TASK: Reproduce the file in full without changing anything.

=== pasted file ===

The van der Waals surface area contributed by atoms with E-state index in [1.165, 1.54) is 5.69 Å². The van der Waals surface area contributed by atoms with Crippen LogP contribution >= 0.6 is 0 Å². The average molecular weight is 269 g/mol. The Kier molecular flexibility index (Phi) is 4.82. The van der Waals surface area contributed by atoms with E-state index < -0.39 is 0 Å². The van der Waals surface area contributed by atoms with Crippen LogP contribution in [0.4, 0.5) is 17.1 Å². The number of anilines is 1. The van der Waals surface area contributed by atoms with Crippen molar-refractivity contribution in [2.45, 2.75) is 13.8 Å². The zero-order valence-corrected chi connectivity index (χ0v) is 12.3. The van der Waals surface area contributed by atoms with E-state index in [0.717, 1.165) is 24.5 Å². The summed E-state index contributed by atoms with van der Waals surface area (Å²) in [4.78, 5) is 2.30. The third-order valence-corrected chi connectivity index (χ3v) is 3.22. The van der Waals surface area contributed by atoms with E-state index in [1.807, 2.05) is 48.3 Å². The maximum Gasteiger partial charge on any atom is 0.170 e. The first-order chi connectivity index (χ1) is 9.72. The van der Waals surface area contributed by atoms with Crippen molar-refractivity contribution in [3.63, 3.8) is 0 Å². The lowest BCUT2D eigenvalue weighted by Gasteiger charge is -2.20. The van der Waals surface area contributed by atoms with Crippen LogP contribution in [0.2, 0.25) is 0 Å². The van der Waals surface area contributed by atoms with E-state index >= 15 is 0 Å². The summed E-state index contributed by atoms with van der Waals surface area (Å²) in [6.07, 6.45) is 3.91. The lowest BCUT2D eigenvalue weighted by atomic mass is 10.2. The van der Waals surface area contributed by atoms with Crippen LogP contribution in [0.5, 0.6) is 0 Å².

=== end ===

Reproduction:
The van der Waals surface area contributed by atoms with E-state index in [1.165, 1.54) is 5.69 Å². The van der Waals surface area contributed by atoms with Crippen LogP contribution >= 0.6 is 0 Å². The average molecular weight is 269 g/mol. The Kier molecular flexibility index (Phi) is 4.82. The van der Waals surface area contributed by atoms with E-state index < -0.39 is 0 Å². The van der Waals surface area contributed by atoms with Crippen LogP contribution in [0.4, 0.5) is 17.1 Å². The number of anilines is 1. The van der Waals surface area contributed by atoms with Crippen molar-refractivity contribution in [2.45, 2.75) is 13.8 Å². The zero-order valence-corrected chi connectivity index (χ0v) is 12.3. The van der Waals surface area contributed by atoms with E-state index in [0.717, 1.165) is 24.5 Å². The summed E-state index contributed by atoms with van der Waals surface area (Å²) in [4.78, 5) is 2.30. The third-order valence-corrected chi connectivity index (χ3v) is 3.22. The van der Waals surface area contributed by atoms with E-state index in [1.807, 2.05) is 48.3 Å². The maximum Gasteiger partial charge on any atom is 0.170 e. The first-order chi connectivity index (χ1) is 9.72. The van der Waals surface area contributed by atoms with Crippen molar-refractivity contribution in [3.63, 3.8) is 0 Å². The lowest BCUT2D eigenvalue weighted by Gasteiger charge is -2.20. The van der Waals surface area contributed by atoms with Crippen LogP contribution in [0.2, 0.25) is 0 Å². The van der Waals surface area contributed by atoms with E-state index >= 15 is 0 Å². The summed E-state index contributed by atoms with van der Waals surface area (Å²) in [6.07, 6.45) is 3.91. The lowest BCUT2D eigenvalue weighted by atomic mass is 10.2. The van der Waals surface area contributed by atoms with Crippen LogP contribution in [0.5, 0.6) is 0 Å².